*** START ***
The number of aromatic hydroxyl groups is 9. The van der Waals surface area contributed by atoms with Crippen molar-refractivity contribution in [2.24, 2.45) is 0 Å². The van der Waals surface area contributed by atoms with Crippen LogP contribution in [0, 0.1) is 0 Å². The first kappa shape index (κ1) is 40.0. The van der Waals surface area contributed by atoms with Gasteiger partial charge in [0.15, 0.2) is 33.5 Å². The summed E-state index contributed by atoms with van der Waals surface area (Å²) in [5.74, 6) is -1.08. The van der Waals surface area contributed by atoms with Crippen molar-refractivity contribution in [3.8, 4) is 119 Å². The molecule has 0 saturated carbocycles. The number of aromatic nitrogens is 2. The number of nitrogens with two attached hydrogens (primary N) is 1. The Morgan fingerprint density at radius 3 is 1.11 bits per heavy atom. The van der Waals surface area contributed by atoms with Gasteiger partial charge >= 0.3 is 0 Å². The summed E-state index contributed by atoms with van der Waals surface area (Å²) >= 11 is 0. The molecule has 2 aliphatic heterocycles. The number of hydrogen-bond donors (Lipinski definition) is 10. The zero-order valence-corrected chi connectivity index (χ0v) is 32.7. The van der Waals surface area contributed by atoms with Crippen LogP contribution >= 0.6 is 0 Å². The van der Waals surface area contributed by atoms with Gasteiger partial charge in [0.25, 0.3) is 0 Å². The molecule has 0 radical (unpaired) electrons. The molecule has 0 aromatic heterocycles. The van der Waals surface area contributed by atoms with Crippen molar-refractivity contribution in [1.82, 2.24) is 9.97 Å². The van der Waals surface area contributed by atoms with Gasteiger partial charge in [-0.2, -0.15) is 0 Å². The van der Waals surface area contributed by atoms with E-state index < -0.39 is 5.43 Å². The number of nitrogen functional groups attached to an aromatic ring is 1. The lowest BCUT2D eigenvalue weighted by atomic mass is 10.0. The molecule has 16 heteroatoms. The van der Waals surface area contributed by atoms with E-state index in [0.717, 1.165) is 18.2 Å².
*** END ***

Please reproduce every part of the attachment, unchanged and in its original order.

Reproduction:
The number of aromatic hydroxyl groups is 9. The van der Waals surface area contributed by atoms with Crippen molar-refractivity contribution in [2.24, 2.45) is 0 Å². The van der Waals surface area contributed by atoms with Crippen LogP contribution in [0, 0.1) is 0 Å². The first kappa shape index (κ1) is 40.0. The van der Waals surface area contributed by atoms with Gasteiger partial charge in [0.15, 0.2) is 33.5 Å². The summed E-state index contributed by atoms with van der Waals surface area (Å²) in [5.74, 6) is -1.08. The van der Waals surface area contributed by atoms with Crippen molar-refractivity contribution in [3.8, 4) is 119 Å². The molecule has 0 saturated carbocycles. The number of aromatic nitrogens is 2. The number of nitrogens with two attached hydrogens (primary N) is 1. The Morgan fingerprint density at radius 3 is 1.11 bits per heavy atom. The van der Waals surface area contributed by atoms with Gasteiger partial charge >= 0.3 is 0 Å². The summed E-state index contributed by atoms with van der Waals surface area (Å²) >= 11 is 0. The molecule has 2 aliphatic heterocycles. The number of hydrogen-bond donors (Lipinski definition) is 10. The zero-order valence-corrected chi connectivity index (χ0v) is 32.7. The van der Waals surface area contributed by atoms with Crippen LogP contribution >= 0.6 is 0 Å². The van der Waals surface area contributed by atoms with Gasteiger partial charge in [0.25, 0.3) is 0 Å². The molecule has 0 radical (unpaired) electrons. The molecule has 0 aromatic heterocycles. The van der Waals surface area contributed by atoms with Crippen molar-refractivity contribution in [1.82, 2.24) is 9.97 Å². The van der Waals surface area contributed by atoms with Gasteiger partial charge in [-0.2, -0.15) is 0 Å². The van der Waals surface area contributed by atoms with E-state index < -0.39 is 5.43 Å². The number of nitrogen functional groups attached to an aromatic ring is 1. The lowest BCUT2D eigenvalue weighted by atomic mass is 10.0. The molecule has 16 heteroatoms. The van der Waals surface area contributed by atoms with E-state index in [0.717, 1.165) is 18.2 Å².